I’ve been to the Natural History Museum lots of times before but on this trip I wanted to pay particular attention to the building’s architecture, and of course to see the whale skeleton that replaced Dippy the diplodocus.
In 1856 Sir Richard Owen (the man who coined the term dinosaur) became responsible for the natural history collection at the British Museum and convinced the trustees that the collection was so large that it needed its own separate building. The competition to design what would become the Natural History Museum was won by Francis Fowke in 1864 but when he unexpectedly died a year later Alfred Waterhouse took over, using some of the rough sketches that Richard Owen had made for the design. Work began in 1873 and was completed in 1880.
The building has the scope of a cathedral, made from terracotta and ornamented both inside and out by sculptures of animals and plants. Those on the outside include pterodactyls and lions,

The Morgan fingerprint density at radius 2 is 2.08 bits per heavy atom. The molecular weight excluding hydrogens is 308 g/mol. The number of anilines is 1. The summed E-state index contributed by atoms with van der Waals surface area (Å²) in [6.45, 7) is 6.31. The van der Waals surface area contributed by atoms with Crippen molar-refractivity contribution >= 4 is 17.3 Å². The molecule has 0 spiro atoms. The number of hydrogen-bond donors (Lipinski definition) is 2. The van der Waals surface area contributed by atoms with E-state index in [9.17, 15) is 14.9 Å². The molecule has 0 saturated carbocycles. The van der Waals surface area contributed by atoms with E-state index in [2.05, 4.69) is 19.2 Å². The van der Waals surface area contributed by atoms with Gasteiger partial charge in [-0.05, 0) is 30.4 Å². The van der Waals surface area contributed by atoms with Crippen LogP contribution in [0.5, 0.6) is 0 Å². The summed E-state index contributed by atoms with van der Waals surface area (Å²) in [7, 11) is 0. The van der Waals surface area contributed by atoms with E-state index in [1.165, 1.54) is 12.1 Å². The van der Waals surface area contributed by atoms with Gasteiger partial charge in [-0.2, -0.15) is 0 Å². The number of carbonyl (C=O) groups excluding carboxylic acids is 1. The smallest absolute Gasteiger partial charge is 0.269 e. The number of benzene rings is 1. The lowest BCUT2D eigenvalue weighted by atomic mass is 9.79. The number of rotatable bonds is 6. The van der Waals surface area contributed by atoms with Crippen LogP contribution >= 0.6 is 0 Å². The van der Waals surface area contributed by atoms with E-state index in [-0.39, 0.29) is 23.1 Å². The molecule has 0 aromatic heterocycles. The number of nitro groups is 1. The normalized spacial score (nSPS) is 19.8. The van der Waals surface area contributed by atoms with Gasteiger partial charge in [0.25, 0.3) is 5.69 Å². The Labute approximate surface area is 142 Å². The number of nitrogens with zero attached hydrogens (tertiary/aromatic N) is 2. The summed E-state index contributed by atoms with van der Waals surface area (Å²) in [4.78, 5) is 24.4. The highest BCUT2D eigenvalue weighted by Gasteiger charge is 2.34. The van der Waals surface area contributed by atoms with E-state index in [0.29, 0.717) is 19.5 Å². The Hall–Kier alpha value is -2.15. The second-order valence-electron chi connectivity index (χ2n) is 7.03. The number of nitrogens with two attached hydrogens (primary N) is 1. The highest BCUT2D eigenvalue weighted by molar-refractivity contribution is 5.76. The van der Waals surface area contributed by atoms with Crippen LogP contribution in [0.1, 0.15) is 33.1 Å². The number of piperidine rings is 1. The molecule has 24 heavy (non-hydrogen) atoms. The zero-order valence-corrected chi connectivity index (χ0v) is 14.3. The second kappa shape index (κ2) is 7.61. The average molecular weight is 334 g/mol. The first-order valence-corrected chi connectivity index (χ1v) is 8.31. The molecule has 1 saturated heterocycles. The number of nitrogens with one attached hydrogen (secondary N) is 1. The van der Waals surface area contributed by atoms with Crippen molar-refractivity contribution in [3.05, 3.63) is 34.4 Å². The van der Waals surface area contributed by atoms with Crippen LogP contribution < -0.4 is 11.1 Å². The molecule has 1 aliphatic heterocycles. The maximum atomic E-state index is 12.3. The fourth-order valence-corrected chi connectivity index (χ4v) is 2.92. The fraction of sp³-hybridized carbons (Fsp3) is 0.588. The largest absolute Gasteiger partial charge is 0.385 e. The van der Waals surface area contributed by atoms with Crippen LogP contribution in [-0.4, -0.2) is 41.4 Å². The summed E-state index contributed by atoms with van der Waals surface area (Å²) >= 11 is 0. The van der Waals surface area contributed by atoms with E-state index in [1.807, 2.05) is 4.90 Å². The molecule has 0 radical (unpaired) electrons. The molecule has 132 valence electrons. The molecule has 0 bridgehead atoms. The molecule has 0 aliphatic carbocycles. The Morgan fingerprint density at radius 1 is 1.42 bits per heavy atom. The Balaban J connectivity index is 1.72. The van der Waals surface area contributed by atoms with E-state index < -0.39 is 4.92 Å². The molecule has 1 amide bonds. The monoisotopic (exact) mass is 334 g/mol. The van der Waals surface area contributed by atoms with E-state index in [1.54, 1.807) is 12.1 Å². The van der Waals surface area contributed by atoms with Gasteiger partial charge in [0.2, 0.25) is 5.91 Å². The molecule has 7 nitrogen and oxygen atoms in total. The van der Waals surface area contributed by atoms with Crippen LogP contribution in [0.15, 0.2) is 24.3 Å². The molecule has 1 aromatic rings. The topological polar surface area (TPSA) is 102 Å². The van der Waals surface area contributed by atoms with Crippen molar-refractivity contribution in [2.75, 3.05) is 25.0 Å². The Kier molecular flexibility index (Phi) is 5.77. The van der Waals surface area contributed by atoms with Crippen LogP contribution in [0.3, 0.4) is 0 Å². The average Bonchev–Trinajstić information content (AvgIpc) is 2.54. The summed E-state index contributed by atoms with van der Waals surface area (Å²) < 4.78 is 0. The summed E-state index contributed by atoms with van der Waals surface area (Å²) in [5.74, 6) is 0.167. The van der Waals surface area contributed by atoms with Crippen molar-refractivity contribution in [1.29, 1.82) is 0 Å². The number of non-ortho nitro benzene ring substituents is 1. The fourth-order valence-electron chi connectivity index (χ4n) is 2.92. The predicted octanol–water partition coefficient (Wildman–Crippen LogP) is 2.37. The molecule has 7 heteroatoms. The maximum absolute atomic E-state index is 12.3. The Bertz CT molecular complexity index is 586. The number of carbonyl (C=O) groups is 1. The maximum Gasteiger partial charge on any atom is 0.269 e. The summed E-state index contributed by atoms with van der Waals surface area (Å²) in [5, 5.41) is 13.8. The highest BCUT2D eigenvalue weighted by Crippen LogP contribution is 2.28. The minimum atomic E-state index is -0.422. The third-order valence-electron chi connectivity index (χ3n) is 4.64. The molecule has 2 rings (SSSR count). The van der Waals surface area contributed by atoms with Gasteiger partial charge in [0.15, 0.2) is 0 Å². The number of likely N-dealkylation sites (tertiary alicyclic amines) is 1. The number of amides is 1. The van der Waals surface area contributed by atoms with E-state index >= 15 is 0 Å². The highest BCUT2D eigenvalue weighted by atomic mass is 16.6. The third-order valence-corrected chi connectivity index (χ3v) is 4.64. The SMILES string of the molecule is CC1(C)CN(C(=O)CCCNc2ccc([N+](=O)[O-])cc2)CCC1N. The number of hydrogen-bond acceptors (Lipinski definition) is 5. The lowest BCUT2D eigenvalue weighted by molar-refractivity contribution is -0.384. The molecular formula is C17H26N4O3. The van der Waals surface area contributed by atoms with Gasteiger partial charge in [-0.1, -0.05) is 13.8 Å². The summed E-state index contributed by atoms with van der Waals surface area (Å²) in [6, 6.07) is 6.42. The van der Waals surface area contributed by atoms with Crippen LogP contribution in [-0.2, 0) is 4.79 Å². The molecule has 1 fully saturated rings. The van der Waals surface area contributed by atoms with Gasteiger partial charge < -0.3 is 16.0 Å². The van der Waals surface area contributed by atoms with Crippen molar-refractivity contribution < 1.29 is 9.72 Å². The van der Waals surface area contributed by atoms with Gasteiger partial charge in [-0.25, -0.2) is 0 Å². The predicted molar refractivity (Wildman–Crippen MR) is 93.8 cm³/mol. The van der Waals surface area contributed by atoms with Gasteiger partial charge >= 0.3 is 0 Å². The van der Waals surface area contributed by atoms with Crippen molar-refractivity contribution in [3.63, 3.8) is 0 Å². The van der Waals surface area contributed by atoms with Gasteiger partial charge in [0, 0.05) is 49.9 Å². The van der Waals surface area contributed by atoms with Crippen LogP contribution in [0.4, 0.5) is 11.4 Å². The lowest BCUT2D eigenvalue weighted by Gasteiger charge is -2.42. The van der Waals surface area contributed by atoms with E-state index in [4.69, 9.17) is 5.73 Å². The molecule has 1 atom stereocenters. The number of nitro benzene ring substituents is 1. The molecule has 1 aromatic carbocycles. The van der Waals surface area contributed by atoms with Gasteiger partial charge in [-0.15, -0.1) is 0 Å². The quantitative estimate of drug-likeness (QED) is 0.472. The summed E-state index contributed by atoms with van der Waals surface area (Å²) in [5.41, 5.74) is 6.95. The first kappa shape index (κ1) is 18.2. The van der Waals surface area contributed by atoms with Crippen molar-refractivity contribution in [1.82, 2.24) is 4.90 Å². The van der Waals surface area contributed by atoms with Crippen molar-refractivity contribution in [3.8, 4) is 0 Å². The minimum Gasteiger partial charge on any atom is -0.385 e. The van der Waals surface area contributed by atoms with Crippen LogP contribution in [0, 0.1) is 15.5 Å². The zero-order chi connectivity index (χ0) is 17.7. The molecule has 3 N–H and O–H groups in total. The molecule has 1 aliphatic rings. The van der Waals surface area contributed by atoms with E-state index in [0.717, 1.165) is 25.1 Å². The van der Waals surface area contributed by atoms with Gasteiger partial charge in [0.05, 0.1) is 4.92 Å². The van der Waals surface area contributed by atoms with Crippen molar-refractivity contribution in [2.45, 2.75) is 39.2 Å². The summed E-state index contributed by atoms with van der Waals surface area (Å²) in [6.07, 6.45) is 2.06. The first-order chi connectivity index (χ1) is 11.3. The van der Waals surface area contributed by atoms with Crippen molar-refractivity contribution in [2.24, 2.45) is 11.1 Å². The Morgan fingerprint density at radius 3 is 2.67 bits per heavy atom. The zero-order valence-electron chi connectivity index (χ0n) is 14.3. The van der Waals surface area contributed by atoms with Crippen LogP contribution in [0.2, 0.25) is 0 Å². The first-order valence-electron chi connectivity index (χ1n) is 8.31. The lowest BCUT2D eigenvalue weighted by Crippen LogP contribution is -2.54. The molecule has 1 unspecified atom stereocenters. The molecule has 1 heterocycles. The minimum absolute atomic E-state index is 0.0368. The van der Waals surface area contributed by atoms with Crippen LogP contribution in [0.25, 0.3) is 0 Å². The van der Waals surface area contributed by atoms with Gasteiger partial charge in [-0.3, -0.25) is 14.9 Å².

while on the inside there are monkeys and dogs among other animals and birds.
Also outside are these lovely tiles all along the perimeter wall depicting different creatures.
Hintze Hall, the museum’s entrance hall, has always been a fantastic space but I do think that the edition of the whale skeleton has really opened it up more; much as I love Dippy it could get claustrophobic in the Hall especially at busy times.
The Hall ceiling is decorated with 162 panels each illustrated by hand and dating from 1881. Among the plants depicted are tea, coffee, opium poppies and aloe.
There are also sculptures of fossils and extinct animals all around the Minerals Gallery.
Always worth a visit you can find more photos here.